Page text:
Motion Picture Association of America Wants Minnesota's New Anti-Revenge Porn Bill Revised

Source: Unsplash
Source: Unsplash

Revenge porn is a sort of impossible thing to combat — once a nude goes out into the ether, who can know where it will surface next? A number of states, most recently Minnesota, have introduced legislation intended to keep people from posting compromising pictures of their exes — compromising pictures of anyone, really — online. But the Motion Picture Association of America is having none of that, as BBC reported. 

Read more: Snapchat Sexting Is Being Used as a Vehicle for Revenge Porn — and It's Hard to Stop

"The MPAA opposes online harassment in all forms," read a statement from the association, according to the BBC. "While we agree with the aims ... we are concerned that the current version of the bill is written so broadly that it could have a chilling effect on mainstream and constitutionally protected speech."

Source: Giphy

For the same reason, the American Civil Liberties Union of Minnesota would see the bill revised. According to the Associated Press, the organization's legal director, Teresa Nelson, would like to see its terms tightened to directly address "malicious intent" on the part of the poster, and/or knowledge that "they're invading someone's privacy." Unless those points are more clearly defined, she said, the law won't stand up in court and won't do the plaintiffs any good.

The MPAA's concerns hinge on censorship — that Minnesota's revenge porn law would "limit the distribution of a wide array of mainstream, constitutionally protected material," the BBC reported, including "items of legitimate news, commentary and historical interest." The MPAA cited pictures from violent but important historical moments, such as the Holocaust and abuse at Abu Ghraib as examples.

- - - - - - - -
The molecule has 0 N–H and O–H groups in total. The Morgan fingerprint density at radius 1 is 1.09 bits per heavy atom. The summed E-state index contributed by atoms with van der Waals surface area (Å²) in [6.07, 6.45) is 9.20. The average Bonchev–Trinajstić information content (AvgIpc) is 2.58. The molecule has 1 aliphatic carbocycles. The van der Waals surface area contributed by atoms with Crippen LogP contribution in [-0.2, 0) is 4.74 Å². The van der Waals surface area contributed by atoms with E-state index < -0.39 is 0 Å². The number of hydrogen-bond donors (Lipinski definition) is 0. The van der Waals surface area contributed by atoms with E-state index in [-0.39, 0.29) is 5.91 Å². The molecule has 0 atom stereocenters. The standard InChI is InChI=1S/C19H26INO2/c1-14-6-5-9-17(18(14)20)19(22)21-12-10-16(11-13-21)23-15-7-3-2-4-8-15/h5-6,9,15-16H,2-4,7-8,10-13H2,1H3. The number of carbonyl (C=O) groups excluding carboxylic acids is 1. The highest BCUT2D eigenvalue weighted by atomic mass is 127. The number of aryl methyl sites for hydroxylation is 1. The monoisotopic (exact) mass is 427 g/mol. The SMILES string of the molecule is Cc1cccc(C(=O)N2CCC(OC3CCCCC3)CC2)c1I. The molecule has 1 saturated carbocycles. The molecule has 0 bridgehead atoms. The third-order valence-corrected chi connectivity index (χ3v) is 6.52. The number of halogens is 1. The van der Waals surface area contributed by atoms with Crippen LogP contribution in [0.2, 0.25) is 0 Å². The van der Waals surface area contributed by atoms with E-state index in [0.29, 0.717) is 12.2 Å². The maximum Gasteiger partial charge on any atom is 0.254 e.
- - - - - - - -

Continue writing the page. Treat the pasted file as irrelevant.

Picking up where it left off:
That's not a new argument; indeed, the ACLU made it when Arizona passed revenge porn legislation in 2014. As much as revenge porn laws would protect the people whose private photos are leaked online, it could also stand in the way of journalistic and historical work. 

Source: Giphy

In Minnesota — where the legislation, if cleared, would go into effect on Aug. 1 — the MPAA suggested the addition of an "intent to harass" qualification on sharing, the BBC reported. But according to the Cyber Civil Rights Initiative, a revenge pornographer's motives don't matter.

"The motive of a distributor has no bearing on whether the material is newsworthy or a matter of public concern," CCRI's response stated. "A photograph of a dirty restaurant kitchen is not rendered less newsworthy because the distributor intends to harass the restaurant owner; nor would the Abu Ghraib photos be of less legitimate public concern if they were distributed by someone who held a personal grudge against the jailers." 

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Claire Lampen

Claire is a staff writer at Mic who covers women's issues and reproductive rights. She is based in New York and can be reached at claire@mic.com.

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